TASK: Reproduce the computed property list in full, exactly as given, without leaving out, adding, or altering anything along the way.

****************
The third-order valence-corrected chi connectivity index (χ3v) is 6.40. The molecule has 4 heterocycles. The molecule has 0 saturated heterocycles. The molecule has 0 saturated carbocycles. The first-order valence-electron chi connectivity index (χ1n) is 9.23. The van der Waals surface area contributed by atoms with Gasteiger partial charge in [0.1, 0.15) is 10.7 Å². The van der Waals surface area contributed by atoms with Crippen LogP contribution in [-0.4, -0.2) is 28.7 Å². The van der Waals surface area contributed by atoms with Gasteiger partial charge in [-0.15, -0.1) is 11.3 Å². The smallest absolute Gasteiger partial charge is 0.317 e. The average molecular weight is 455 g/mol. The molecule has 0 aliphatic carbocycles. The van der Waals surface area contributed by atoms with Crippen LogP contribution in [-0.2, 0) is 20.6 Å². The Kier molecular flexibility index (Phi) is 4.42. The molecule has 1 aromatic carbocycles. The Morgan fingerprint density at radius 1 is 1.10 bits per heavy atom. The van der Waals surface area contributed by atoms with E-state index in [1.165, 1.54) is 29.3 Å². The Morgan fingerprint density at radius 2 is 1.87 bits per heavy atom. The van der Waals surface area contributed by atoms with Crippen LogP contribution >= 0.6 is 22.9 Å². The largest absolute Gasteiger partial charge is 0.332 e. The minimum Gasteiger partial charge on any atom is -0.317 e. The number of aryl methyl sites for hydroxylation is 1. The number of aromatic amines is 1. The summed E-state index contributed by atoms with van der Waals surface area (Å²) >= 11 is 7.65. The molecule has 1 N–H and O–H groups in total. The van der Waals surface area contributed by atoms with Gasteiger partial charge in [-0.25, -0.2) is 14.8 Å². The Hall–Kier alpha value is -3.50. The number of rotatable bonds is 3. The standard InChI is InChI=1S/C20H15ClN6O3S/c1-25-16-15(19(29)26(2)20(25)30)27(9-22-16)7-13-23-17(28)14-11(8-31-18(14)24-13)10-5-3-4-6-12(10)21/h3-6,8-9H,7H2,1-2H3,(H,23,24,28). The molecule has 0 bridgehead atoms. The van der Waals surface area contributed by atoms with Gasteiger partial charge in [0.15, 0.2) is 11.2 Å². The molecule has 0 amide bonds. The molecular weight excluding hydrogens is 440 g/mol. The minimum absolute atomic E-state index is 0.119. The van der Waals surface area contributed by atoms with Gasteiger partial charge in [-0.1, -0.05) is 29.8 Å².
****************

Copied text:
The third-order valence-corrected chi connectivity index (χ3v) is 6.40. The molecule has 4 heterocycles. The molecule has 0 saturated heterocycles. The molecule has 0 saturated carbocycles. The first-order valence-electron chi connectivity index (χ1n) is 9.23. The van der Waals surface area contributed by atoms with Gasteiger partial charge in [0.1, 0.15) is 10.7 Å². The van der Waals surface area contributed by atoms with Crippen LogP contribution in [-0.4, -0.2) is 28.7 Å². The van der Waals surface area contributed by atoms with Gasteiger partial charge in [-0.15, -0.1) is 11.3 Å². The smallest absolute Gasteiger partial charge is 0.317 e. The average molecular weight is 455 g/mol. The molecule has 0 aliphatic carbocycles. The van der Waals surface area contributed by atoms with Crippen LogP contribution in [-0.2, 0) is 20.6 Å². The Kier molecular flexibility index (Phi) is 4.42. The molecule has 1 aromatic carbocycles. The Morgan fingerprint density at radius 1 is 1.10 bits per heavy atom. The van der Waals surface area contributed by atoms with E-state index in [1.165, 1.54) is 29.3 Å². The Morgan fingerprint density at radius 2 is 1.87 bits per heavy atom. The van der Waals surface area contributed by atoms with Crippen LogP contribution >= 0.6 is 22.9 Å². The largest absolute Gasteiger partial charge is 0.332 e. The minimum Gasteiger partial charge on any atom is -0.317 e. The number of aryl methyl sites for hydroxylation is 1. The number of aromatic amines is 1. The summed E-state index contributed by atoms with van der Waals surface area (Å²) >= 11 is 7.65. The molecule has 1 N–H and O–H groups in total. The van der Waals surface area contributed by atoms with Gasteiger partial charge in [-0.25, -0.2) is 14.8 Å². The Hall–Kier alpha value is -3.50. The number of rotatable bonds is 3. The standard InChI is InChI=1S/C20H15ClN6O3S/c1-25-16-15(19(29)26(2)20(25)30)27(9-22-16)7-13-23-17(28)14-11(8-31-18(14)24-13)10-5-3-4-6-12(10)21/h3-6,8-9H,7H2,1-2H3,(H,23,24,28). The molecule has 0 bridgehead atoms. The van der Waals surface area contributed by atoms with Gasteiger partial charge in [0.15, 0.2) is 11.2 Å². The molecule has 0 amide bonds. The molecular weight excluding hydrogens is 440 g/mol. The minimum absolute atomic E-state index is 0.119. The van der Waals surface area contributed by atoms with Gasteiger partial charge in [-0.1, -0.05) is 29.8 Å².